The value of the pieces is a fundamental of chess. To know which side is better, the first thing to look for is a material imbalance. What follows is the most common assignment of point values:
- pawn = 1
- Knight = 3
- Bishop = 3
- Rook = 5
- Queen = 9
The values given before are not exact and depend on the position, however they are often accurate enough to be used as an evaluation of the position. For instance, according to this model, if your Rook (5 points) gets captured, you have to get compensated with at least:
- One Rook (5 points)
- Or one Knight (3 points) and 2 pawns (1+1 = 2 points)
- Or one Bishop (3 points) and 2 pawns (2 points)
Having the value of the pieces in mind helps you deciding which exchange you should make (or not).
One very important point though: as useful as it is, the piece valuation system is only an approximation based on years of practice, it is in no way a mathematical value true in every case. Take it as a tool to help you make good decisions.
Similarly, you can exchange pawns, Knights, Bishops and Queens with your opponent without changing the material balance. The next diagram shows an example of an exchange of minor pieces.
The next position shows an example of exchange poorly managed by White.
The purpose of having a material advantage
You may say “Very well, I know how much each piece is worth, but how does this connect with the final objective of the game, which is to checkmate ? Why is the material balance so important ?”
My answer will be simple: you may end some of your games with an early (and beautiful) checkmate after a strong attack, but most of your games will be decided at the end of a phase that we call the “endgame”.
The key of the ending phase is to be able to promote your pawns before your opponent. Basically, the first player managing Queening a pawn often wins the game.
The value of the pieces is something important, very important ! To convert this position, you have to know basic King and pawn endgames and how to checkmate with one Queen.
Now the next section shows the limits of the piece valuation systems.
Fine-tuning the piece valuation system
The values 1-3-3-5-9 given in this article will give you a good enough estimate of the value of the pieces in 95% of the situations. However, some cases deserve a finer analysis.
Rook VS Knight or Bishop
The first interesting case is the difference between the Rook and the Bishop or the Knight. To confuse beginners, this difference is often called the Exchange. According to the figures given above, the value gap between the Rook and the Bishop/Knight is exactly two pawns. In reality, according to the position, the gap can be one or two pawns.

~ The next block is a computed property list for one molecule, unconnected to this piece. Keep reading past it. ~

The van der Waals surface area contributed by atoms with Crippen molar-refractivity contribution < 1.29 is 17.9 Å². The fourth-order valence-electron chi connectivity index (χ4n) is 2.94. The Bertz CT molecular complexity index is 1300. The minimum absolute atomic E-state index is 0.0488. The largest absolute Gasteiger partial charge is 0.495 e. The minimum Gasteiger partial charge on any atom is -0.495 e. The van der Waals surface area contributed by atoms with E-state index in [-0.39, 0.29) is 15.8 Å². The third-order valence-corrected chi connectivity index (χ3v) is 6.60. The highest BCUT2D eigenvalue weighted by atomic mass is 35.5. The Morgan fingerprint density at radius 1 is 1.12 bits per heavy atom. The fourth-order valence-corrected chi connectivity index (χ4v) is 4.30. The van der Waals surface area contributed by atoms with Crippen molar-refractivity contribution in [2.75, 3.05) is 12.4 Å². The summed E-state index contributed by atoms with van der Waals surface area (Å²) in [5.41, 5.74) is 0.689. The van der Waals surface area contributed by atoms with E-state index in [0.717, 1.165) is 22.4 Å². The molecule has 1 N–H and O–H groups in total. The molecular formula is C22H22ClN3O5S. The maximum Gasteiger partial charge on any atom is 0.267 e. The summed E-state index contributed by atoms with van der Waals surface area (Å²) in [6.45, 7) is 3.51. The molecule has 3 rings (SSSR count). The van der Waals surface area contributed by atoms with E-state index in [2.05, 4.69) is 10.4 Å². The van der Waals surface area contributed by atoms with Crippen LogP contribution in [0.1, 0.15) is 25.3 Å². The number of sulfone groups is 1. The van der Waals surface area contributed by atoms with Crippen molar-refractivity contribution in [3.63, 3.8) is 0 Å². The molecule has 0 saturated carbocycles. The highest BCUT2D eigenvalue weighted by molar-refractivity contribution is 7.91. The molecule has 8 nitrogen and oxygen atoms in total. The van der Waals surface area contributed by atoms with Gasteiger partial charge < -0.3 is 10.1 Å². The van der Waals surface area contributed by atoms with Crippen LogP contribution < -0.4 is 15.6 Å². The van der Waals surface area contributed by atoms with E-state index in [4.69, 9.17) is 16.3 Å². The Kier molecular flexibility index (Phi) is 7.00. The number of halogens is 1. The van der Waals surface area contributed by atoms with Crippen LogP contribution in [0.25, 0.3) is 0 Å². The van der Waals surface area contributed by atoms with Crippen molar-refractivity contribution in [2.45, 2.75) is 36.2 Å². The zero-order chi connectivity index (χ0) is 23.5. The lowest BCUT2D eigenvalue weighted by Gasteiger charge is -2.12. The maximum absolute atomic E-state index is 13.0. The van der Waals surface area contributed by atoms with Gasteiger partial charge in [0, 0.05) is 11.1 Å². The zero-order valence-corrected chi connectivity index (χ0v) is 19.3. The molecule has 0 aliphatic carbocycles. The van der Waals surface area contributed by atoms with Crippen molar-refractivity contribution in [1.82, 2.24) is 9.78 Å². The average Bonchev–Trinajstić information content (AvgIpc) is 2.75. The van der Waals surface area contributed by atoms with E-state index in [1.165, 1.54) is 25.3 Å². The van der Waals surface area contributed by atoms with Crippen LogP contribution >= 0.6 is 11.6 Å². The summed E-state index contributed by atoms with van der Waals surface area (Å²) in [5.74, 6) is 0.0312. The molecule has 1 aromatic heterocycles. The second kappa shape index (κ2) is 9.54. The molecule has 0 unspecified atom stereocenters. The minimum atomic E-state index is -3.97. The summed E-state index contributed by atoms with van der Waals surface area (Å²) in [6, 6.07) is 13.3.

For this reason, some fine-tuned systems value the Knight and the Bishop at 3,5 points each, and the Rook at 5 points. Others assess the Knight or the Bishop at 3 points, and the Rook at 4,5 points. What matters here is that usually the difference is about 1,5 points worth.
Rook VS two minor pieces
This section is about the exchange between the Rook and 2 Knights/ one Knight and one Bishop/ 2 Bishops. According to the valuation above, One Rook (5 points) and one pawn (1 points) should be enough against one Knight (3 points) and one Bishop (3 points).
However, in most cases, you need to get 2 pawns in addition to the Rook to keep the material balance. For instance, playing the following opening moves with White would be unwise:
Queen VS 2 Rooks
The same can be said about Exchanging two Rooks (10 points) against the Queen (9 points). There is theoretically a one-point gap but this is usually a balanced exchange.
Values depend on the position: Knight VS Bishop
No value is absolute. The most obvious example I can take is on the Bishop VS Knight trade: according to our model, this is a perfectly balanced exchange, as they are 3 points-worth each.
However there are positions in which the Knight deserves a higher value than the Bishop. This is the case with closed positions for instance.
On the opposite, the Bishop is often more powerful is open positions, and in particular when some weaknesses can be targeted on both wings.
So we have found another loophole in the system: this valuation depends on the type of the position. But there is more !
Valuations change in the endgame
The evaluation not only changes according to the nature of the position but also according to the phase of the game we are into ! Namely, if we are in the endgame, the valuation of the pieces can change drastically.
As a first example, we will look at the case of the pawn. According to our valuation system, giving up a Knight to capture 2 pawns is bad.
This clarification concludes this article about the piece valuation system. This system provides you with a framework to help you choose which exchange to accept and which piece to capture.
To go further and take advantage of this article, it is important that you master the following ideas:
- Capturing pieces
- Creating threats on the opponent’s pieces
- Protecting pieces
- Exchanging pieces
Good luck in your journey to become a better Chess player and see you in another article !